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An Overview of Syllabuses in English Language Teaching William Hall ESL 501
What is the definition of Syllabus? In Wilkins’(1981) words, syllabuses are “specifications of the content of language teaching which have been submitted to some degree of structuring or ordering with the aim of making teaching and learning a more effective process.” “a plan or what is to be achieved through our teaching and our student’s learning.”(Breen, 1984)
Syllabus definition part 2 function of a syllabus is “to specify what is to be taught and in what order.” (Prabhu, 1984) “a summary of the content to which learners will be exposed.”(Yalden, 1987)
Syllabus definition part 3 “social constructions, produced interdependently in classrooms by teachers and learners…They are concerned with the specification and planning of what is to be learned, frequently set down in some written form as prescriptions for action by teachers and learners.” (Candlin, 1984)
Syllabuses in ELT Procedural syllabus Cultural syllabus Situational syllabus Skill-based syllabus Structural or formal syllabus Multi-dimensional syllabus Task-based syllabus Process syllabus Learner-led syllabus Proportional syllabus Content-based syllabus Notional/functional syllabus Lexical syllabus
Procedural Syllabus Structure can be best learned when attention is concentrated on meaning Focus is on the learner Tasks and activities are designed but not the linguistic content Learner focuses on trying to solve the meaning behind the text
Cultural Syllabus Based on learner’s own country Requiring teacher to have knowledge of student’s culture Goals to develop interest, curiosity and empathy for cultures Emphasis on socio-cultural implications of language usage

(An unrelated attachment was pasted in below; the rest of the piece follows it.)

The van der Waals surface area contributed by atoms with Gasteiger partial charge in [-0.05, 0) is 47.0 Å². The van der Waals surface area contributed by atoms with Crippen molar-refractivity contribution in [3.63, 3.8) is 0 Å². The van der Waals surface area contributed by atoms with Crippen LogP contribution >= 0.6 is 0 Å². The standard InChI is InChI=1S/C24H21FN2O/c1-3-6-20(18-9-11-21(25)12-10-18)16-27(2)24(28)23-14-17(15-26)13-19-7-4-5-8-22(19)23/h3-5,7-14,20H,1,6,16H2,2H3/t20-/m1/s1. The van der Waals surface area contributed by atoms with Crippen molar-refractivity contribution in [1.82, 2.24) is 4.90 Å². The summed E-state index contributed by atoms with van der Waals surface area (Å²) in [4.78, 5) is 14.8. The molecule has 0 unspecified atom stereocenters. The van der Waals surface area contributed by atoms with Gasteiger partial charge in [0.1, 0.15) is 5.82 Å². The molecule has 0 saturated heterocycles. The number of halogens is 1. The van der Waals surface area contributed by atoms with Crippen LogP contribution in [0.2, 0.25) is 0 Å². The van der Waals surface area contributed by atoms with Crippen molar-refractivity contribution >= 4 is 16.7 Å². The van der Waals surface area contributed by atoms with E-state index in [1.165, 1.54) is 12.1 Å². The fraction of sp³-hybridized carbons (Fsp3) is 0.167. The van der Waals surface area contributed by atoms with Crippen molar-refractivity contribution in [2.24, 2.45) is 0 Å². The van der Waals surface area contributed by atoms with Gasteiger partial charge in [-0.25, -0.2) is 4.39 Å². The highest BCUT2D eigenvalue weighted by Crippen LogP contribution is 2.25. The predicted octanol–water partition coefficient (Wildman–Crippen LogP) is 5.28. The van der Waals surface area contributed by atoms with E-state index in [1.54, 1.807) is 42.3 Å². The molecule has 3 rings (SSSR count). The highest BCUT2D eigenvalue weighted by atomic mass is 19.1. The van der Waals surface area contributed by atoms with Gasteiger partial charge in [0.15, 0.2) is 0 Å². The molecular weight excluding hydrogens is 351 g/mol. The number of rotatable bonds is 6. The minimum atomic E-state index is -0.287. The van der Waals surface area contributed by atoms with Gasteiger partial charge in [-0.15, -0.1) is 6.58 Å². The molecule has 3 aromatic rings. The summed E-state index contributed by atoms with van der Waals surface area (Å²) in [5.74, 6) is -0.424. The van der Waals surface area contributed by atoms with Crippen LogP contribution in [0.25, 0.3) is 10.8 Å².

Situational Syllabus Based on real life situations, such as going to the dentist, seeing a movie, meeting a new student Content of language is based on such situations. Learners find meaning from relevant context.
Skill-Based Syllabus Skills are taught that are needed for language competency Specific skills such as pronunciation, grammar and discourse are improved through activities such as: listening to language to find the main idea, writing well-formed paragraphs, and giving lectures.
Structural (Formal) Syllabus Organized along grammatical lines. Focus on outcomes or the product Learner expected to master each structural step while increasing grammar Uses structured, sequenced practice drills
Multi-Dimensional Syllabus Flexible syllabus incorporating elements of other models. Example: a syllabus that includes important functions, reviewing important situations, and teaching specific skills A combination of other models.
Task Based Syllabus Using specific task to achieve a purpose Language is developed through interaction and practice. Task must be relevant to the real world
Process Syllabus Program is designed as the school year takes place Decision to follow a pre-designed content syllabus, or develop an on-going syllabus using alternative assessment, activities and tasks Develops a strong relationship between subject matter, learning, and the contributions of a classroom.
Learner-Led Syllabus Learners engaged in the implementation and design as much as practically possible The hope is that the learner is more motivated due to their awareness of the course and their involvement. Questions on practicality of program as syllabus is guided by learner
Proportional Syllabus Focus is on flexibility and spiral technique of language sequencing leading to the recycling of language. Goal is to develop an overall competence Themes are chosen by the learner Shift from form to interaction. States syllabus has to indicate what will be taught, rather than what will be learned
Content-Based Syllabus Goal is to teach specific information and content using the language that learners are learning. Subject matter is primary, and language learning happens concurrently. For example, in a chemistry class, linguistic adjustments are made to make the chemistry more understandable.
Notional/Functional Syllabus Focus is on the communicative purpose and the conceptual meaning of language. Calls for needs analysis to establish objectives Functions such as inviting, requesting, agreeing, apologizing are taught. Notions such as age, color, size, comparison, time, etc.
Lexical Syllabus Firmly based on real language. Use of the commonest words and phrases and their meanings Learning the patterns of language Language is carefully selected for the learner to analyze by themselves.